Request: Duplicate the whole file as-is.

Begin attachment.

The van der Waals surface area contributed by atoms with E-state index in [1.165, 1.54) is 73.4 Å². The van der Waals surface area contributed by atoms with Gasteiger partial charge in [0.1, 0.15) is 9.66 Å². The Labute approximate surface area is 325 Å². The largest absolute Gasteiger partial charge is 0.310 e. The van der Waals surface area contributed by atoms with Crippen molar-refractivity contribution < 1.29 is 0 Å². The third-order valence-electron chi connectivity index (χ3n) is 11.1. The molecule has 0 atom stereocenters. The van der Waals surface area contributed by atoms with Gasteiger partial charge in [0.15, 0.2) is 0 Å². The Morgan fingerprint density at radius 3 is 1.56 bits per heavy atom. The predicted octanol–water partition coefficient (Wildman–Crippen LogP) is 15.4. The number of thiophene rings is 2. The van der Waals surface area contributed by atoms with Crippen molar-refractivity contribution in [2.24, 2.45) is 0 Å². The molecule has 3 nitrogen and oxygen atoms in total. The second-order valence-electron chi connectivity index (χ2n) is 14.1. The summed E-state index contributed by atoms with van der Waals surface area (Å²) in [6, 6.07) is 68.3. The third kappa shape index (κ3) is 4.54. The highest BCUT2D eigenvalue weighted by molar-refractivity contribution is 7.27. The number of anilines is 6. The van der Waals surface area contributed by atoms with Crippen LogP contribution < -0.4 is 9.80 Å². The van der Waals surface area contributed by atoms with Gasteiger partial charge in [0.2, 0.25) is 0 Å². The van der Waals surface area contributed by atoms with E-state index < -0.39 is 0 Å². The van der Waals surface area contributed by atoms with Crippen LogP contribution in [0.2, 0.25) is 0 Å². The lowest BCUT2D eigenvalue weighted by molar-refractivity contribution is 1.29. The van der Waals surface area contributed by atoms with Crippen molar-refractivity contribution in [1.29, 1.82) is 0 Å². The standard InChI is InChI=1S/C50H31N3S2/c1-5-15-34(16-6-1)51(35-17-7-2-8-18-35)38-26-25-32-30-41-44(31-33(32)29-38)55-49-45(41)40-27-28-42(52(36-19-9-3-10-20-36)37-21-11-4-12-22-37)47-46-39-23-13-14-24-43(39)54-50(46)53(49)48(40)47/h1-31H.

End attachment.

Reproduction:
The van der Waals surface area contributed by atoms with E-state index in [1.165, 1.54) is 73.4 Å². The van der Waals surface area contributed by atoms with Gasteiger partial charge in [0.1, 0.15) is 9.66 Å². The Labute approximate surface area is 325 Å². The largest absolute Gasteiger partial charge is 0.310 e. The van der Waals surface area contributed by atoms with Crippen molar-refractivity contribution < 1.29 is 0 Å². The third-order valence-electron chi connectivity index (χ3n) is 11.1. The molecule has 0 atom stereocenters. The van der Waals surface area contributed by atoms with Gasteiger partial charge in [0.15, 0.2) is 0 Å². The Morgan fingerprint density at radius 3 is 1.56 bits per heavy atom. The predicted octanol–water partition coefficient (Wildman–Crippen LogP) is 15.4. The number of thiophene rings is 2. The van der Waals surface area contributed by atoms with Crippen molar-refractivity contribution in [2.24, 2.45) is 0 Å². The molecule has 3 nitrogen and oxygen atoms in total. The second-order valence-electron chi connectivity index (χ2n) is 14.1. The summed E-state index contributed by atoms with van der Waals surface area (Å²) in [6, 6.07) is 68.3. The third kappa shape index (κ3) is 4.54. The highest BCUT2D eigenvalue weighted by molar-refractivity contribution is 7.27. The number of anilines is 6. The van der Waals surface area contributed by atoms with Crippen LogP contribution < -0.4 is 9.80 Å². The van der Waals surface area contributed by atoms with Gasteiger partial charge in [0.2, 0.25) is 0 Å². The van der Waals surface area contributed by atoms with E-state index < -0.39 is 0 Å². The van der Waals surface area contributed by atoms with Crippen LogP contribution in [0.2, 0.25) is 0 Å². The lowest BCUT2D eigenvalue weighted by molar-refractivity contribution is 1.29. The van der Waals surface area contributed by atoms with Crippen molar-refractivity contribution in [1.29, 1.82) is 0 Å². The standard InChI is InChI=1S/C50H31N3S2/c1-5-15-34(16-6-1)51(35-17-7-2-8-18-35)38-26-25-32-30-41-44(31-33(32)29-38)55-49-45(41)40-27-28-42(52(36-19-9-3-10-20-36)37-21-11-4-12-22-37)47-46-39-23-13-14-24-43(39)54-50(46)53(49)48(40)47/h1-31H.